BETWEEN TEDIUM AND TERROR by Sy M. Kahn

BETWEEN TEDIUM AND TERROR

A Soldier's World War II Diary, 1943-45
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KIRKUS REVIEW

 The compelling diary of a young man from Manhattan during the Pacific campaign--and one of the few WW II diaries published to date. Kahn (English/University of the Pacific) is 19 when, in 1943, he finds himself en route to Australia, ``anxious to get there and be a part of the telling blow that shall smash the enemy and forever end war.'' Instead, he finds himself part of a dragged-out conflict in which he's subjected to multiple bombings, strafings, torpedo hits, and jungle diseases, including jaundice, malaria, and skin ailments. Convinced he won't survive, Kahn resolves to record everything. He notes sleeping arrangements (``I shall never forget this bed. It is seven feet long, 2 1/2 feet wide. It has a pipe frame...''). He moons over girlfriends, especially one Carolyn, who grows up to be the mystery writer Amanda Cross. He and his buddies get drunk on vanilla extract. He watches a man burn to death. The vagaries of fate dispense life and death (``Three fellows lived in a shack close by. One got up to urinate shortly before the attack. He was saved, the other two got it''). Encountering enemy POWs, he's moved to pity. Nonetheless, when the A-bomb is dropped, he registers no remorse, noting the countless lives that would have been lost in an Allied invasion of Japan. Later, in the eeriest passages here, he finds himself in Yokohama a month after the surrender, selling cigarettes to passersby, visiting a geisha house, observing the wreckage of an empire, trying to put it all together: ``I do not quite comprehend myself and the conflicting myriad feelings of shyness, compassion, unreality, and tension that I have felt all day.'' Kahn makes an ideal diarist: objective, observant, with a spicy dash of introspection. A WW II document of note. (Thirty-one photographs)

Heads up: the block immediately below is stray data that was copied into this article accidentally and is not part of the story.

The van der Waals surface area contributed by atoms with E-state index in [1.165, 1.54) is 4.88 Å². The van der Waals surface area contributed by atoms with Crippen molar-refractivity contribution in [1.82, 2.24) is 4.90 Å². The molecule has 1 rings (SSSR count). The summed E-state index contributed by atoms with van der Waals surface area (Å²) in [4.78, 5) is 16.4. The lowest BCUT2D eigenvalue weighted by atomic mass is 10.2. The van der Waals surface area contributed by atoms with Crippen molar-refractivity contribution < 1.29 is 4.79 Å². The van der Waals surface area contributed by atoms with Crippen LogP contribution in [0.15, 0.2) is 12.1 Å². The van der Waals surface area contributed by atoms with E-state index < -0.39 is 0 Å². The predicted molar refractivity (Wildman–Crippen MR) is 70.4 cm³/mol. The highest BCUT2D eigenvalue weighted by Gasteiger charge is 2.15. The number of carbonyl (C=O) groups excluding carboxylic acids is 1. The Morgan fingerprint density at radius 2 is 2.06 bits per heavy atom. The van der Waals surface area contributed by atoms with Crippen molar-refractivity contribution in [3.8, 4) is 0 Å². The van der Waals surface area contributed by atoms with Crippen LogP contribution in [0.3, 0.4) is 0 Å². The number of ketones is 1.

Pub Date: Oct. 1st, 1993
ISBN: 0-252-01858-3
Page count: 328pp
Publisher: Univ. of Illinois
Review Posted Online:
Kirkus Reviews Issue: Sept. 1st, 1993




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